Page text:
Don't give a damn
SAAQ (Société de l’assurance automobile du Québec)
Bronze Agency of the Year: lg2
Texting has become a basic form of everyday communication. It’s handy, easy and cheap. But behind the wheel it can have tragic consequences – texting is a factor in a great many accidents and deaths on Québec roads. Everyone knows the risks: 98% of Quebecers are aware that texting and driving is dangerous. And yet in 2015, 29% of drivers who owned a cellphone admitted to having texted while driving. They somehow couldn’t help it. The challenge for the Société de l’assurance automobile du Québec and agency Lg2 was to squelch the temptation to text and drive.
The idea was to make it clear that if people know texting and driving is dangerous, they obviously just don’t give a damn. The team had to attack the problem head on – find something direct and hard-hitting to penetrate drivers’ thick skulls, force them to unplug from their phone screens behind the wheel, bring home the risks and make responsibility their main concern.
The team made “If you text and drive, you just don’t give a damn” the campaign’s cornerstone and key message. Its simplicity and power had the necessary oomph to grab hold and get to people on a visceral level.
The team wanted to surprise and strike hard by coming at people often and from every direction. The campaign incorporated a number of productions with novel concepts. The media priorities were the reach/frequency ratio and a diversity of contact points. A 30-second video spot powerfully told, in reverse order, the story of a boy’s accident, amputation and suffering at the hands of an indifferent driver texting at the wheel. The message ran on TV, online, and via social media. Partnerships with digital content publishers added further resonance (nightlife.ca, tonpetitlook.com, petitpetitgamin.com). A 30-second radio spot with the same structure as the video featured a young woman talking about her accident and subsequent paralysis caused by a driver distracted by a text. An absurdist fake contest carried on the radio and online invited listeners to “win the ultimate journey by texting” with secondary prizes including “vehicle damage,” “injuries,” and “trauma.” Entrants could invite their friends to enter by texting as well.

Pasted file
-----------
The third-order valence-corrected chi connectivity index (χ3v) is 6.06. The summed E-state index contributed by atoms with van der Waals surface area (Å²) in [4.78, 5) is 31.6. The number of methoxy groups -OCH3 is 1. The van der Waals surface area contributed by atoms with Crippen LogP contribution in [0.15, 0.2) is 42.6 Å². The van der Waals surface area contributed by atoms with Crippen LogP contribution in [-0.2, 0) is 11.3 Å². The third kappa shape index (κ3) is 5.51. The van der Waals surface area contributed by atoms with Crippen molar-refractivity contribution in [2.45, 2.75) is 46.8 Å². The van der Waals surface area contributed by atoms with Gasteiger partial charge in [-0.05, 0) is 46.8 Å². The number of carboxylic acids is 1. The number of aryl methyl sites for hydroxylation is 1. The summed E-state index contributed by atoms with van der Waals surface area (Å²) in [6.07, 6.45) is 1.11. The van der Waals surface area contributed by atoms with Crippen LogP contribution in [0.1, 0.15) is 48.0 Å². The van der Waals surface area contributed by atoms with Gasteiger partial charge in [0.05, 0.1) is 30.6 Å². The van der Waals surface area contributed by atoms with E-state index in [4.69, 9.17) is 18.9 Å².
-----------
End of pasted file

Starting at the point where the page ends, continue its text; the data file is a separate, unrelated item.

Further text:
It’s difficult to measure the concrete results of a road safety campaign. Nonetheless, post-campaign research did find the following:
-An overall campaign awareness of 90%, which is extremely high for this type of campaign and higher than the three previous years’ campaigns
-An appreciation of 8.1/10; people weren’t offended or turned away by the message despite its hard-hitting tone
-A desire to be more attentive on the road for 78% of respondents; the intent to change in the right direction was created
It’s impossible to link the numbers of road accident victims to the campaign directly, but the following results were noted:
-As of the end of 2016, the number of deaths and serious injuries was down from 2015
-2016 was the second best year for road safety in Quebec since 1946